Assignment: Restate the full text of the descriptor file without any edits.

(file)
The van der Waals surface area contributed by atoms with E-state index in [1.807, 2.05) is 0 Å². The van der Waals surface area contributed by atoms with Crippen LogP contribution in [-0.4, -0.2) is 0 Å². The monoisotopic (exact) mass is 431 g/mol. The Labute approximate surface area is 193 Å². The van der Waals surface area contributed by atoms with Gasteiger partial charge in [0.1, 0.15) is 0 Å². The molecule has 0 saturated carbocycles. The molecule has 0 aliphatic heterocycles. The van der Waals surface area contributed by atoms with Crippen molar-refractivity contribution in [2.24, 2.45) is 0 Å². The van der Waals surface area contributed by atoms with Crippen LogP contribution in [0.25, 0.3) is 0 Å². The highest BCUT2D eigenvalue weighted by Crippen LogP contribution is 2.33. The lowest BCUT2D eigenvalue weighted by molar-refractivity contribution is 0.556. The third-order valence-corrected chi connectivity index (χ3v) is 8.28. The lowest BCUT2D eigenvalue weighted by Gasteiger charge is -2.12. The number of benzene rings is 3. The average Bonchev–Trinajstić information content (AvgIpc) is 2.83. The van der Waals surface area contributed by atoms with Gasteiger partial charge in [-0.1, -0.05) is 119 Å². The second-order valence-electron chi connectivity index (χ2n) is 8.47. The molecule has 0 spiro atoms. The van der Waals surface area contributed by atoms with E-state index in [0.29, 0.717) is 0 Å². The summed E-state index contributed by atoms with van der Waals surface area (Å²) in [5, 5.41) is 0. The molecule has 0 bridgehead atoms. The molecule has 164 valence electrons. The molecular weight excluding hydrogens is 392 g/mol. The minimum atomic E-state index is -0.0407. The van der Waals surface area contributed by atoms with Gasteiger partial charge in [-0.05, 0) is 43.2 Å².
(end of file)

The van der Waals surface area contributed by atoms with E-state index in [1.807, 2.05) is 0 Å². The van der Waals surface area contributed by atoms with Crippen LogP contribution in [-0.4, -0.2) is 0 Å². The monoisotopic (exact) mass is 431 g/mol. The Labute approximate surface area is 193 Å². The van der Waals surface area contributed by atoms with Gasteiger partial charge in [0.1, 0.15) is 0 Å². The molecule has 0 saturated carbocycles. The molecule has 0 aliphatic heterocycles. The van der Waals surface area contributed by atoms with Crippen molar-refractivity contribution in [2.24, 2.45) is 0 Å². The van der Waals surface area contributed by atoms with Crippen LogP contribution in [0.25, 0.3) is 0 Å². The highest BCUT2D eigenvalue weighted by Crippen LogP contribution is 2.33. The lowest BCUT2D eigenvalue weighted by molar-refractivity contribution is 0.556. The third-order valence-corrected chi connectivity index (χ3v) is 8.28. The lowest BCUT2D eigenvalue weighted by Gasteiger charge is -2.12. The number of benzene rings is 3. The average Bonchev–Trinajstić information content (AvgIpc) is 2.83. The van der Waals surface area contributed by atoms with Gasteiger partial charge in [-0.1, -0.05) is 119 Å². The second-order valence-electron chi connectivity index (χ2n) is 8.47. The molecule has 0 spiro atoms. The van der Waals surface area contributed by atoms with E-state index in [0.29, 0.717) is 0 Å². The summed E-state index contributed by atoms with van der Waals surface area (Å²) in [5, 5.41) is 0. The molecule has 0 bridgehead atoms. The molecule has 164 valence electrons. The molecular weight excluding hydrogens is 392 g/mol. The minimum atomic E-state index is -0.0407. The van der Waals surface area contributed by atoms with Gasteiger partial charge in [-0.05, 0) is 43.2 Å².